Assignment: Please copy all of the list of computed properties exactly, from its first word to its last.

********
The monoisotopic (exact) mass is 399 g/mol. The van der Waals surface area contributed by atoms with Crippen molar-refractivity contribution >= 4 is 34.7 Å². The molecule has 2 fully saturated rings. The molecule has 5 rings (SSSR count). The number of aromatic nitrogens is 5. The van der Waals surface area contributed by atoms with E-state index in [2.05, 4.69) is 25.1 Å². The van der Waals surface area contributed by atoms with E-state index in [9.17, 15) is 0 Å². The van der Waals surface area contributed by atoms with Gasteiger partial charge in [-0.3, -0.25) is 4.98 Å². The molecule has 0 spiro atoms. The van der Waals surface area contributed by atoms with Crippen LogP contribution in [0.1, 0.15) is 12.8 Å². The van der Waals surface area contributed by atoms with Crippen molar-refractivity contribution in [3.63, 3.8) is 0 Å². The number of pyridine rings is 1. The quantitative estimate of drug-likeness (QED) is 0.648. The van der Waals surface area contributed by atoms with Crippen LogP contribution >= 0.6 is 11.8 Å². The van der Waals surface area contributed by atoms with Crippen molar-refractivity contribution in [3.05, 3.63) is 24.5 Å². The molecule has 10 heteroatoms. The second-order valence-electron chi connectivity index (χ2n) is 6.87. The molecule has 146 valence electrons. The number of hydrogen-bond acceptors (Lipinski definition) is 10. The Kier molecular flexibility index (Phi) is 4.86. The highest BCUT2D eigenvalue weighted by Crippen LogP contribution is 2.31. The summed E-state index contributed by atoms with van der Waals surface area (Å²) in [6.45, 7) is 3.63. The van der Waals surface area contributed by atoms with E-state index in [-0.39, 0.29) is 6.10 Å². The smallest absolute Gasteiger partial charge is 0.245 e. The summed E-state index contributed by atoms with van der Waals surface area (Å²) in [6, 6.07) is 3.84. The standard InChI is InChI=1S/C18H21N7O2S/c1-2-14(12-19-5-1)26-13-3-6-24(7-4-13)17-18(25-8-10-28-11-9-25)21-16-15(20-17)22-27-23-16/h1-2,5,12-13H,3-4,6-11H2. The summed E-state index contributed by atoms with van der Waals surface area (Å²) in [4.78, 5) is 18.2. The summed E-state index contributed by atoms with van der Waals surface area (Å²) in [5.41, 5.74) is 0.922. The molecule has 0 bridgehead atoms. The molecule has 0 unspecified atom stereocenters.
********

The monoisotopic (exact) mass is 399 g/mol. The van der Waals surface area contributed by atoms with Crippen molar-refractivity contribution >= 4 is 34.7 Å². The molecule has 2 fully saturated rings. The molecule has 5 rings (SSSR count). The number of aromatic nitrogens is 5. The van der Waals surface area contributed by atoms with E-state index in [2.05, 4.69) is 25.1 Å². The van der Waals surface area contributed by atoms with E-state index in [9.17, 15) is 0 Å². The van der Waals surface area contributed by atoms with Gasteiger partial charge in [-0.3, -0.25) is 4.98 Å². The molecule has 0 spiro atoms. The van der Waals surface area contributed by atoms with Crippen LogP contribution in [0.1, 0.15) is 12.8 Å². The van der Waals surface area contributed by atoms with Crippen molar-refractivity contribution in [3.63, 3.8) is 0 Å². The number of pyridine rings is 1. The quantitative estimate of drug-likeness (QED) is 0.648. The van der Waals surface area contributed by atoms with Crippen LogP contribution >= 0.6 is 11.8 Å². The van der Waals surface area contributed by atoms with Crippen molar-refractivity contribution in [3.05, 3.63) is 24.5 Å². The molecule has 10 heteroatoms. The second-order valence-electron chi connectivity index (χ2n) is 6.87. The molecule has 146 valence electrons. The number of hydrogen-bond acceptors (Lipinski definition) is 10. The Kier molecular flexibility index (Phi) is 4.86. The highest BCUT2D eigenvalue weighted by Crippen LogP contribution is 2.31. The summed E-state index contributed by atoms with van der Waals surface area (Å²) in [6.45, 7) is 3.63. The van der Waals surface area contributed by atoms with E-state index in [-0.39, 0.29) is 6.10 Å². The smallest absolute Gasteiger partial charge is 0.245 e. The summed E-state index contributed by atoms with van der Waals surface area (Å²) in [6, 6.07) is 3.84. The standard InChI is InChI=1S/C18H21N7O2S/c1-2-14(12-19-5-1)26-13-3-6-24(7-4-13)17-18(25-8-10-28-11-9-25)21-16-15(20-17)22-27-23-16/h1-2,5,12-13H,3-4,6-11H2. The summed E-state index contributed by atoms with van der Waals surface area (Å²) in [4.78, 5) is 18.2. The summed E-state index contributed by atoms with van der Waals surface area (Å²) in [5.41, 5.74) is 0.922. The molecule has 0 bridgehead atoms. The molecule has 0 unspecified atom stereocenters.